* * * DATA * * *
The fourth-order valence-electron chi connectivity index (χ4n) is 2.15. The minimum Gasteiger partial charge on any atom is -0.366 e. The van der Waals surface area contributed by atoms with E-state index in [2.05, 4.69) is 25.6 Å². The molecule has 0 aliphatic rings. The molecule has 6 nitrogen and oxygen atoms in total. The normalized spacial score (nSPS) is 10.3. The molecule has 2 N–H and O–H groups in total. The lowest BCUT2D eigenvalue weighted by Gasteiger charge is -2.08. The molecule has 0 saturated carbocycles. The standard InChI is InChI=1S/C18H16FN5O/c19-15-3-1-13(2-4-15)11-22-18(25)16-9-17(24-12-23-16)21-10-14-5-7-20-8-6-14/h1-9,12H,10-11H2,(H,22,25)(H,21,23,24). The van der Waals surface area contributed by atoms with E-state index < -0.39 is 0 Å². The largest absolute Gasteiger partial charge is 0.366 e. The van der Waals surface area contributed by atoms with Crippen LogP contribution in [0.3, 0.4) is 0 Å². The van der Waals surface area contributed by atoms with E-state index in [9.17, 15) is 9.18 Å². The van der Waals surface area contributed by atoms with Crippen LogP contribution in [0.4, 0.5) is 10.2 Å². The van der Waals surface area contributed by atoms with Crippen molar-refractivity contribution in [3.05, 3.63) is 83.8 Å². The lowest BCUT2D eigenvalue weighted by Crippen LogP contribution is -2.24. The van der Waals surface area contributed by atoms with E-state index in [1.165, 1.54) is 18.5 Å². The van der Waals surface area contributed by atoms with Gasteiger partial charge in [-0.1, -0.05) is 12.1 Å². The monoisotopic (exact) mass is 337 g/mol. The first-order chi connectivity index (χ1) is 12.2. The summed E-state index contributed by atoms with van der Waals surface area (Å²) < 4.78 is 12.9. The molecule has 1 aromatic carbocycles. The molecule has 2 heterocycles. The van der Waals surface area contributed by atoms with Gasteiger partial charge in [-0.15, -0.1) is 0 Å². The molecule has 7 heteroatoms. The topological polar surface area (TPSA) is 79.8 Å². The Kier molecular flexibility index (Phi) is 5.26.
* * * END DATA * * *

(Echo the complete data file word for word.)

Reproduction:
The fourth-order valence-electron chi connectivity index (χ4n) is 2.15. The minimum Gasteiger partial charge on any atom is -0.366 e. The van der Waals surface area contributed by atoms with E-state index in [2.05, 4.69) is 25.6 Å². The molecule has 0 aliphatic rings. The molecule has 6 nitrogen and oxygen atoms in total. The normalized spacial score (nSPS) is 10.3. The molecule has 2 N–H and O–H groups in total. The lowest BCUT2D eigenvalue weighted by Gasteiger charge is -2.08. The molecule has 0 saturated carbocycles. The standard InChI is InChI=1S/C18H16FN5O/c19-15-3-1-13(2-4-15)11-22-18(25)16-9-17(24-12-23-16)21-10-14-5-7-20-8-6-14/h1-9,12H,10-11H2,(H,22,25)(H,21,23,24). The van der Waals surface area contributed by atoms with E-state index < -0.39 is 0 Å². The largest absolute Gasteiger partial charge is 0.366 e. The van der Waals surface area contributed by atoms with Crippen LogP contribution in [0.3, 0.4) is 0 Å². The van der Waals surface area contributed by atoms with E-state index in [9.17, 15) is 9.18 Å². The van der Waals surface area contributed by atoms with Crippen LogP contribution in [0.4, 0.5) is 10.2 Å². The van der Waals surface area contributed by atoms with Crippen molar-refractivity contribution in [3.05, 3.63) is 83.8 Å². The lowest BCUT2D eigenvalue weighted by Crippen LogP contribution is -2.24. The van der Waals surface area contributed by atoms with E-state index in [1.165, 1.54) is 18.5 Å². The van der Waals surface area contributed by atoms with Gasteiger partial charge in [-0.1, -0.05) is 12.1 Å². The monoisotopic (exact) mass is 337 g/mol. The first-order chi connectivity index (χ1) is 12.2. The summed E-state index contributed by atoms with van der Waals surface area (Å²) < 4.78 is 12.9. The molecule has 1 aromatic carbocycles. The molecule has 2 heterocycles. The van der Waals surface area contributed by atoms with Gasteiger partial charge in [-0.15, -0.1) is 0 Å². The molecule has 7 heteroatoms. The topological polar surface area (TPSA) is 79.8 Å². The Kier molecular flexibility index (Phi) is 5.26.